Harvest of the Month featured produce for April: Asparagus
Special to the Sun
TAHOE/TRUCKEE and#8212; When you see an abundance of fresh California-grown asparagus in the grocery store it is a sure sign spring has arrived! Succulent, tender, and delicious, asparagus spears have been prized for more than 2,000 years. The Romans were huge fans. They documented detailed growing instructions, and while they enjoyed eating asparagus in season, they also were the first to preserve it by freezing. Eating asparagus was credited with everything from curing toothaches and reducing swelling to being a reproductive tonic.
Asparagus is a member of the lily family and is a perennial plant that can produce a crop for 15-20 years. Asparagus is available in three different colors: green, white and purple. Green is the most common in the U.S., while white is more popular in Europe. White asparagus is grown by covering the shoots with dirt and allowing them to grow without being exposed to sunlight. Purple asparagus turns green when it cooks and has a slightly sweeter taste.
Asparagus is an excellent source of folate, Vitamin K and is a good source of fiber and protein. Asparagus is also a source of inulin, an indigestible carbohydrate that acts as a and#8220;prebioticand#8221; which supports healthy bacteria in the digestive tract.
Celebrate spring by eating more asparagus! Choose firm, bright green spears with tightly closed tips. Asparagus lose water quickly so store them standing up in a container with about an inch of water and cover with a plastic bag. You can also wrap the ends in a damp paper towel and store in a plastic bag. Prepare asparagus by grilling, roasting, steaming or stir-frying. Serve them as a side dish or add to salads, omelets, pasta dishes, and stir-frys.
Christin Wilcox, the Chef at the Boys and Girls Club of North Lake Tahoe in Kings Beach, has created this wonderful spring recipe highlighting fresh asparagus. Christin demonstrates her passion for helping children experience and enjoy healthy foods through the youth and#8220;Chop Shopand#8221; classes she teaches and the creative and tasty foods she prepares every day from scratch. Gather your family or friends to prepare and enjoy this recipe together.
and#8212; Maria Martin, MPH, RD is a member of the Nutrition Coalition and a Health Promotion Dietitian at Tahoe Forest Hospital. The Nutrition Coalition is supported by the Tahoe Center for Health and Sports Performance. Contact them at 530-587-3769, ext. 7126 or firstname.lastname@example.org.
Parmesan Gnocchi ingredients
1 large russet potato
1 egg yolk
1/2 and#8211; 3/4 Cup Semolina or all-purpose flour
Pinch of sugar
1/2 tsp. of salt
1 tsp. melted butter
1 Tbsp. Olive oil
1/4 Cup parmesan cheese plus more for garnish
Lightly flour 2 or 3 large baking sheets or line with parchment paper.
Steam or bake the potato whole, skin on (takes about 45 minutes). After the potato is cooked (can be easily pierced with a fork), peel the skin and place the potato in a bowl. While the potato is still hot, mash it well with a fork. Let the mashed potato sit for 4-5 min., until it is almost room temp. Next, add the egg yolk to the mashed potato and mix well with the fork. Add the sugar, salt, melted butter, and olive oil.
Transfer the mix to one of the baking sheets and knead in the parmesan cheese and 1/2 cup flour, adding more flour as necessary, until mixture forms a smooth but slightly sticky dough. Dust top lightly with some of flour.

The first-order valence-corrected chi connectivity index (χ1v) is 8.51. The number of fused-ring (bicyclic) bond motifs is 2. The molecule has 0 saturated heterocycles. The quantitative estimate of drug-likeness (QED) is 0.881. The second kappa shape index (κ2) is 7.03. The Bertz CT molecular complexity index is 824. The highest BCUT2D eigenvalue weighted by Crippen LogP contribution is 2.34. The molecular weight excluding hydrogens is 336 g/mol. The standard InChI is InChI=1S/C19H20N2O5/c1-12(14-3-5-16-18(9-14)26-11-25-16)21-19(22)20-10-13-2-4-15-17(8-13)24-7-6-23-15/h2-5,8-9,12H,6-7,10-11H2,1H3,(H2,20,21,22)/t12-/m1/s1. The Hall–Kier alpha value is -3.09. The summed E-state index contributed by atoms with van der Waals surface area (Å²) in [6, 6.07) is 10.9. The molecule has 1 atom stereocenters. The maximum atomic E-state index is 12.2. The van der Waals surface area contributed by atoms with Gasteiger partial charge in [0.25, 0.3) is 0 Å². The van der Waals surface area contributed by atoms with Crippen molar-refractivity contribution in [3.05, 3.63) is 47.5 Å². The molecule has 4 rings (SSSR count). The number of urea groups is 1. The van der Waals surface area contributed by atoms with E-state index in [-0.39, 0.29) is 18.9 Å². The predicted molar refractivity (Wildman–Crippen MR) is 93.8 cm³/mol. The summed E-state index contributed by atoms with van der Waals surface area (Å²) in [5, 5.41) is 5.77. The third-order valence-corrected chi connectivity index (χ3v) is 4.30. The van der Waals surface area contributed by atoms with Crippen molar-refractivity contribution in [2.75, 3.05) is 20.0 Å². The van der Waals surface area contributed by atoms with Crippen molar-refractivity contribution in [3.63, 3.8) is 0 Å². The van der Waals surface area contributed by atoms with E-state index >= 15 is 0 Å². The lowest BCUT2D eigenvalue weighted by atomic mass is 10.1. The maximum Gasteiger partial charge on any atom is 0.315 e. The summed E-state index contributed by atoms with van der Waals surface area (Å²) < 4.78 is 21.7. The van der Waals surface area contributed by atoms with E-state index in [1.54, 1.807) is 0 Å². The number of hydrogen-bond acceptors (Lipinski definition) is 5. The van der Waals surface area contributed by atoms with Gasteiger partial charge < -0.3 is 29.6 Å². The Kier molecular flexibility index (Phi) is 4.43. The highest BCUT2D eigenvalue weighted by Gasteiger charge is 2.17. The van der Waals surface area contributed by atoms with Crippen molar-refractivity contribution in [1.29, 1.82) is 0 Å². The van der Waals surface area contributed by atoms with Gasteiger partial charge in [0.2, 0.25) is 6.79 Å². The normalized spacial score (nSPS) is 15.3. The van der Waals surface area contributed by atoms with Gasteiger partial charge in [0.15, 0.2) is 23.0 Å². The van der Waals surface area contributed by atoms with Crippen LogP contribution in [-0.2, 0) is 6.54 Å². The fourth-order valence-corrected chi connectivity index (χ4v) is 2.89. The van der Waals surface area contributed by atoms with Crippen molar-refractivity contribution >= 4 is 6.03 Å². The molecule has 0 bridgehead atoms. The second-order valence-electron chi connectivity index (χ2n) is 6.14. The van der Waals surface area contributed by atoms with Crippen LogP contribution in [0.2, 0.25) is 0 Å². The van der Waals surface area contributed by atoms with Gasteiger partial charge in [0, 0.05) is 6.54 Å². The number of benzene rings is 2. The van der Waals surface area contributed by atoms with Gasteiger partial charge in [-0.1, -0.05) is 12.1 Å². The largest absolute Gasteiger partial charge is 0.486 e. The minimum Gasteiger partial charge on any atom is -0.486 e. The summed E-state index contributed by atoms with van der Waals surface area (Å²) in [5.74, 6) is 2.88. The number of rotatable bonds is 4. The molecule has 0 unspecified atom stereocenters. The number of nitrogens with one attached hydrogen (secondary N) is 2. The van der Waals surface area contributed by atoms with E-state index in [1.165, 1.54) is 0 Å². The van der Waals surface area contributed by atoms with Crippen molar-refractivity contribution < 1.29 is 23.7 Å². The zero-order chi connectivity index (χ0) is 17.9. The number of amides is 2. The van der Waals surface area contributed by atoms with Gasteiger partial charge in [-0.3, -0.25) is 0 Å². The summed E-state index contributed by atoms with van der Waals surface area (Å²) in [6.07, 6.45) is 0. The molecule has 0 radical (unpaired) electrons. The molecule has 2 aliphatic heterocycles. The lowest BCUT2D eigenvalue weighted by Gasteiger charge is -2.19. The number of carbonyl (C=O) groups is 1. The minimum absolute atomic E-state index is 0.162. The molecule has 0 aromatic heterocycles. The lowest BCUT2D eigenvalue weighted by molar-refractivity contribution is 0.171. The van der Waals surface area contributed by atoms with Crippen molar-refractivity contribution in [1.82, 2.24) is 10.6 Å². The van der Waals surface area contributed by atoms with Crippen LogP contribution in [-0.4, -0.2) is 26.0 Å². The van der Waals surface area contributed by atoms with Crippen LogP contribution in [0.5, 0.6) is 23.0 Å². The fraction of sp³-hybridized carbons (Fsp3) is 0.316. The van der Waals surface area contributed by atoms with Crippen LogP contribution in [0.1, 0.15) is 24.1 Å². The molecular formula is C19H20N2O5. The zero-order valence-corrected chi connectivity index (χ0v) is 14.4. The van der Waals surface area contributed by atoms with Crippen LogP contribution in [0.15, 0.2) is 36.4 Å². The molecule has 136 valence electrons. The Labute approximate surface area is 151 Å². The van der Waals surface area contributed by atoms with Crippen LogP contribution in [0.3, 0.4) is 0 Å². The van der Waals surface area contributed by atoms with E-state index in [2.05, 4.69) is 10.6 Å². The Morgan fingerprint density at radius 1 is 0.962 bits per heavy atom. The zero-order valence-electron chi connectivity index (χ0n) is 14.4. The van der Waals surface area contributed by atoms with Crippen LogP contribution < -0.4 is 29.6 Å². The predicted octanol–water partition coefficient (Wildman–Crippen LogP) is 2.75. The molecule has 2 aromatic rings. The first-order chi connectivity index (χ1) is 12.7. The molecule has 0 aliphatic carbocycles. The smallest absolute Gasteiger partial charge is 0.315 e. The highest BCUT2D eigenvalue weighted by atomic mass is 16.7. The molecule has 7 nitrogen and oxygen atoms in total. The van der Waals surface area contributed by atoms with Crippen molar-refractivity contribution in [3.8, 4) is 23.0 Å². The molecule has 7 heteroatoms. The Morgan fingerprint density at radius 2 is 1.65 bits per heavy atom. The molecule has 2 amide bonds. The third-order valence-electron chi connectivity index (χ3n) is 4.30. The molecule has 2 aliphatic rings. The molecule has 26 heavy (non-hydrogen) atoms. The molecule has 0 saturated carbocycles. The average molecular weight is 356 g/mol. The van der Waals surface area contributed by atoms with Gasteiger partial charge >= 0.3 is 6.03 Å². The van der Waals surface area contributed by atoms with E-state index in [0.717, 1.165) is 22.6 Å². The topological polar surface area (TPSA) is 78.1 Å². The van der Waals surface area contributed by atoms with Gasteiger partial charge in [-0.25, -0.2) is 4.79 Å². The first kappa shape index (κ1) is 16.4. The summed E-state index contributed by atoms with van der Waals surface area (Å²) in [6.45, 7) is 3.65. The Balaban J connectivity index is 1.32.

Cut dough into 6 pieces. Form 1 piece of dough into a 1/2-inch-thick rope on a lightly floured surface. Cut rope into 1/2-inch pieces. Gently roll each piece into a ball and lightly dust with flour. Repeat with remaining 5 pieces of dough.
Turn a fork over and hold at a 45-degree angle, with tips of tines touching work surface. Working with 1 at a time, roll gnocchi down fork tines, pressing with your thumb, to make ridges on 1 side. Transfer gnocchi as formed to baking sheets.
Add half of gnocchi to a pot of well-salted boiling water and stir. Cook until they float to surface, about 3 minutes. Transfer with a slotted spoon to skillet with asparagus and butter sauce. Cook remaining gnocchi in same manner, transferring to skillet as cooked.
Red Pepper and Walnut Relish Ingredients
1/4 Cup water
1/4 Cup sugar
1 whole red pepper and#8211; julienned
1/2 red onion and#8211; julienned
1 Thyme sprig
1 Bay leaf
1 Tbsp. red wine vinegar
Salt and pepper to taste
Heat the water and sugar in a saucepan over medium low until the sugar dissolves. Add the remaining ingredients and reduce by 40 percent. Remove from heat and set aside to cool.
1/2 pound asparagus washed, trimmed and cut into 1-inch pieces. Heat 1 Tbsp. butter in a skillet over medium heat. Add the asparagus and saute 1-2 minutes. Add the cooked gnocchi stirring to coat. Serve the gnocchi and asparagus with the relish on the side or on top. Garnish with parmesan cheese. Makes 4 main course servings.
Support Local Journalism
Support Local Journalism
Readers around Lake Tahoe, Truckee, and beyond make the Sierra Sun's work possible. Your financial contribution supports our efforts to deliver quality, locally relevant journalism.
Now more than ever, your support is critical to help us keep our community informed about the evolving coronavirus pandemic and the impact it is having locally. Every contribution, however large or small, will make a difference.
Your donation will help us continue to cover COVID-19 and our other vital local news.
Start a dialogue, stay on topic and be civil.
If you don't follow the rules, your comment may be deleted.
User Legend: Moderator Trusted User
The inventor of the brassiere clasp was an American icon who gets no credit for this singular foundation garment fastener, nada, zippo! It remains a travesty of history that this oversight has been ignored for…